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On the eve of COP 17, the University Post asked one of the most respected climate experts for his assessment of the state of the world
As we go to press, the COP 17 climate conference in Durban is in motion, feeding the annual swing between climate change optimism and disappointment
German scientist Hans Joachim Schellnhuber, a long-standing member of the Nobel Prize-winning International Panel for Climate Change, is, if anyone, a scientist who can give an accurate assessment of where the climate is right now.
He was recently awarded an honorary doctorate at the University of Copenhagen, and it was while he was on his way to the airport in Berlin bound for Copenhagen to get this honour, that we caught up with him for a phone interview.
Key to his 2009 lecture in Copenhagen was his version of a burning embers diagram, where vertical stacks represent specific climate problems, like biodiversity. The stacks are yellow at the bottom, turning into red. A horizontal line representing two degrees of warming cuts through the stacks, at a point where several of the stacks are already red. Danger red.
When you last spoke at the University of Copenhagen in 2009 you showed the ‘Burning Embers’ diagram. Which aspects of this diagram have generated more concern since?
»If we review it again in a few years from now the red will probably have come further down, so to speak. There are signs that most coral reefs will probably already be lost with global warming of 1.5 degrees Celsius.«
»We have also learned much more about the tipping point of the Greenland ice sheet. Here again we have much more evidence that going beyond two degrees is extremely risky. We need 5-10 more years to put solid numbers behind that. But the trend is absolutely clear. It’s less clear when you talk about extreme events, such as droughts and storms. I think in terms of ecosystems, and tipping points, we have learned a lot in the past two years.«
»Ocean acidification is also very important. This generates a huge impact on the fisheries. On the other hand, we have finally set up models at the Potsdam Institute, as well as other places, for the Greenland Ice Sheet. We are also working on Asian monsoon systems. We will probably see, more or less, a higher variability in monsoon seasons – years where you have more precipitation as usual, and then one or two years where there are no monsoons. That would be very devastating.«
Last time you were in Copenhagen the scientific consensus was that an increase of two degrees Celsius would result in a global tipping point. How much closer are we to that tipping point now?
»For ecosystems 1.5 degrees Celsius seems to be the tipping point, but for the big systems like monsoon systems and the Greenland Ice Sheet, we still think that below two degrees we are not absolutely safe, but have the chance to avoid big disasters. However, it may turn out that even two degrees is too high.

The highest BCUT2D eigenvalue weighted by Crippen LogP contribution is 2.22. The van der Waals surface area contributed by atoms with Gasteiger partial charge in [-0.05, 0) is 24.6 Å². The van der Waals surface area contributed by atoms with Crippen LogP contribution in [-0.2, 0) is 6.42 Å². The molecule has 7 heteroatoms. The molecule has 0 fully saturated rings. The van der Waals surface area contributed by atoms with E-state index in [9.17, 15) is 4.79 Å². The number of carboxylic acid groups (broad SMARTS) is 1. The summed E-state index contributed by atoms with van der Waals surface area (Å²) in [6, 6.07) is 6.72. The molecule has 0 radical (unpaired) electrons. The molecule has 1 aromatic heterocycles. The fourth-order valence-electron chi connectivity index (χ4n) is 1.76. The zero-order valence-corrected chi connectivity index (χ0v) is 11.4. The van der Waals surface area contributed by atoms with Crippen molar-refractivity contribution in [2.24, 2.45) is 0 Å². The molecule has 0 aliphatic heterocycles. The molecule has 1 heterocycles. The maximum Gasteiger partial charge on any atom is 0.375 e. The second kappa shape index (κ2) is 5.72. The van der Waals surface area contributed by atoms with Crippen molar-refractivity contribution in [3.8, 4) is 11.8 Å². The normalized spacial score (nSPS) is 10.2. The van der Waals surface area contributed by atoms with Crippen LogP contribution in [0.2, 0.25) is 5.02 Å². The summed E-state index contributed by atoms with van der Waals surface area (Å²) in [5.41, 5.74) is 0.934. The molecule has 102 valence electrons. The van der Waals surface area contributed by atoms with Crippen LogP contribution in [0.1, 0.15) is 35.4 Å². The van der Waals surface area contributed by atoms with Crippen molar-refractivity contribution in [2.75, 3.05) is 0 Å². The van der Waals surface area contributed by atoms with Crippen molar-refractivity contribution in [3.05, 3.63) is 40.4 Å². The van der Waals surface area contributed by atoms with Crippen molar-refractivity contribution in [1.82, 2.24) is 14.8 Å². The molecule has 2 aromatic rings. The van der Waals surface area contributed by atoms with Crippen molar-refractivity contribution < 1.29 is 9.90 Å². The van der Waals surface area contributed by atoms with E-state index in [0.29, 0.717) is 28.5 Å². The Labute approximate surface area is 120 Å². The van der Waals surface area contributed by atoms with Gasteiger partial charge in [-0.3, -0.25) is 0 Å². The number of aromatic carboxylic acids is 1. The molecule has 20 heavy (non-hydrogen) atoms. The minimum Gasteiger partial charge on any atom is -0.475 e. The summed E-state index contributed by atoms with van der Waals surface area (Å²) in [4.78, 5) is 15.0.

On the other hand, we have to be realistic. If we are really lucky and everyone is taking on their responsibilities we will probably stop global warming somewhere between two or three degrees.«
Are there any emerging issues that can be added to the ‘burning embers’ diagram?
»There are many things. We had debates in IPCC and we would like to do an update of the burning embers for 2014. That might be extremely powerful. Right now we are working very hard on ecosystems, extreme events, and also on food security. The latter is a truly burning issue. We now have seven billion people on earth, and we will have nine billion before long.«
Does a drastic event need to happen, in terms of some kind of natural disaster, for nations to change their minds about reducing their emissions?
»I hate that idea, but I think that it is not unrealistic. We know what happened in the United States after Hurricane Katrina, there was a change in public mood.«
»It is a tragic thing. People sometimes only wake up if something really disastrous happens. But, there is so much compelling scientific evidence, and my hope is this will bring about change by itself. Let’s hope that the loss in human lives and the damage will be minimal.«
Have there been any new developments, in terms of technological fixes, over the past couple of years that could result in significant changes?
»I think there is one interesting idea being explored right now called methanisation. The big problem for renewable energy is its fluctuation. The wind blows some days, and the other days it doesn’t.«
»So sometimes you have excess energy and another time you have no energy. So the storage of this energy is a big problem. But when excess energy is used for creating hydrogen through electrolysis, then this hydrogen could be converted into methane (natural gas) together with carbon. Then you could take full advantage of the existing natural gas infrastructure which is immense. For example, in Germany alone we have storage for the equivalent of several months of gas consumption. So if you could convert excess energy from renewables into methane using existing infrastructure it could be a fantastic backup system.«
»Also, you could involve carbon capture and storage (CCS). When it would be burned in a gas-fired power plant you could take the carbon out and create methane again. So you could run it in a closed cycle. It sounds like utopia right now. But it should be something that should be pursued. I know that eminent scientists are working on it, including two Nobel laureates.«
»In summary, you have to think in entire systems. All too often we wish to find the one miracle solution. But in the end, you have to invent an alternative system, which is broadly superior to the one that already exists.«
See the second part of this interview here.
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